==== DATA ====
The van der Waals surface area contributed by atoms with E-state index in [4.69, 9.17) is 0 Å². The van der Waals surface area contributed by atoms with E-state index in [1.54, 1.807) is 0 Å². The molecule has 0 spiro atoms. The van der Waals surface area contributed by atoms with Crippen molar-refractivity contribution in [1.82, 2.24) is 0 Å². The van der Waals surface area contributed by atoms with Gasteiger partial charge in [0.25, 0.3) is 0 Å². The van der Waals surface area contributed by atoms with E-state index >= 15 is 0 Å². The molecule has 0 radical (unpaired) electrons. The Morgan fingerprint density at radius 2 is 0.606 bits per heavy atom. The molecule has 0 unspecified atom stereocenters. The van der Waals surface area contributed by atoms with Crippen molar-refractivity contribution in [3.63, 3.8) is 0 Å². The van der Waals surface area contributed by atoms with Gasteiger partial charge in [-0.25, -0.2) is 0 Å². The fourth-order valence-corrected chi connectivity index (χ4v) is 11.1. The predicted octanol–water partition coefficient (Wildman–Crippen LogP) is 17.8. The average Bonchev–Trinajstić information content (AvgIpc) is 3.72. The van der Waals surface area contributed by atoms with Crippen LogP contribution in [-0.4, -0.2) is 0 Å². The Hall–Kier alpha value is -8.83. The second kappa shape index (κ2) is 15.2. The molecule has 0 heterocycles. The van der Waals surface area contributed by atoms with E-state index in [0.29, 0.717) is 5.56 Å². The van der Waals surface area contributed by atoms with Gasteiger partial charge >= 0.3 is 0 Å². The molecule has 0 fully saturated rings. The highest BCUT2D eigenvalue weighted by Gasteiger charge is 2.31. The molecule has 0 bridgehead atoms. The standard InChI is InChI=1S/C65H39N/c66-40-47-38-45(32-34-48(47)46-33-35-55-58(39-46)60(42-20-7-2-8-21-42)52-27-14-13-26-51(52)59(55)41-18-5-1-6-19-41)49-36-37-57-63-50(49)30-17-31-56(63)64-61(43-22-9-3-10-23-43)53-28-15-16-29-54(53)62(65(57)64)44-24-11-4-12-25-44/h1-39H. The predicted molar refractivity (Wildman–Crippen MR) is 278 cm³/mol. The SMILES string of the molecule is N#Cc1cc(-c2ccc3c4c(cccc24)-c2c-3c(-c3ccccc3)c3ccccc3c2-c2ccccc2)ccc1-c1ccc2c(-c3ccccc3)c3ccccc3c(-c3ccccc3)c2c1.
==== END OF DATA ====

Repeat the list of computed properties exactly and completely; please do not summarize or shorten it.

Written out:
The van der Waals surface area contributed by atoms with E-state index in [4.69, 9.17) is 0 Å². The van der Waals surface area contributed by atoms with E-state index in [1.54, 1.807) is 0 Å². The molecule has 0 spiro atoms. The van der Waals surface area contributed by atoms with Crippen molar-refractivity contribution in [1.82, 2.24) is 0 Å². The van der Waals surface area contributed by atoms with Gasteiger partial charge in [0.25, 0.3) is 0 Å². The van der Waals surface area contributed by atoms with E-state index >= 15 is 0 Å². The molecule has 0 radical (unpaired) electrons. The Morgan fingerprint density at radius 2 is 0.606 bits per heavy atom. The molecule has 0 unspecified atom stereocenters. The van der Waals surface area contributed by atoms with Crippen molar-refractivity contribution in [3.63, 3.8) is 0 Å². The van der Waals surface area contributed by atoms with Gasteiger partial charge in [-0.25, -0.2) is 0 Å². The fourth-order valence-corrected chi connectivity index (χ4v) is 11.1. The predicted octanol–water partition coefficient (Wildman–Crippen LogP) is 17.8. The average Bonchev–Trinajstić information content (AvgIpc) is 3.72. The van der Waals surface area contributed by atoms with Crippen LogP contribution in [-0.4, -0.2) is 0 Å². The Hall–Kier alpha value is -8.83. The second kappa shape index (κ2) is 15.2. The molecule has 0 heterocycles. The van der Waals surface area contributed by atoms with E-state index in [0.29, 0.717) is 5.56 Å². The van der Waals surface area contributed by atoms with Gasteiger partial charge >= 0.3 is 0 Å². The molecule has 0 fully saturated rings. The highest BCUT2D eigenvalue weighted by Gasteiger charge is 2.31. The molecule has 0 bridgehead atoms. The standard InChI is InChI=1S/C65H39N/c66-40-47-38-45(32-34-48(47)46-33-35-55-58(39-46)60(42-20-7-2-8-21-42)52-27-14-13-26-51(52)59(55)41-18-5-1-6-19-41)49-36-37-57-63-50(49)30-17-31-56(63)64-61(43-22-9-3-10-23-43)53-28-15-16-29-54(53)62(65(57)64)44-24-11-4-12-25-44/h1-39H. The predicted molar refractivity (Wildman–Crippen MR) is 278 cm³/mol. The SMILES string of the molecule is N#Cc1cc(-c2ccc3c4c(cccc24)-c2c-3c(-c3ccccc3)c3ccccc3c2-c2ccccc2)ccc1-c1ccc2c(-c3ccccc3)c3ccccc3c(-c3ccccc3)c2c1.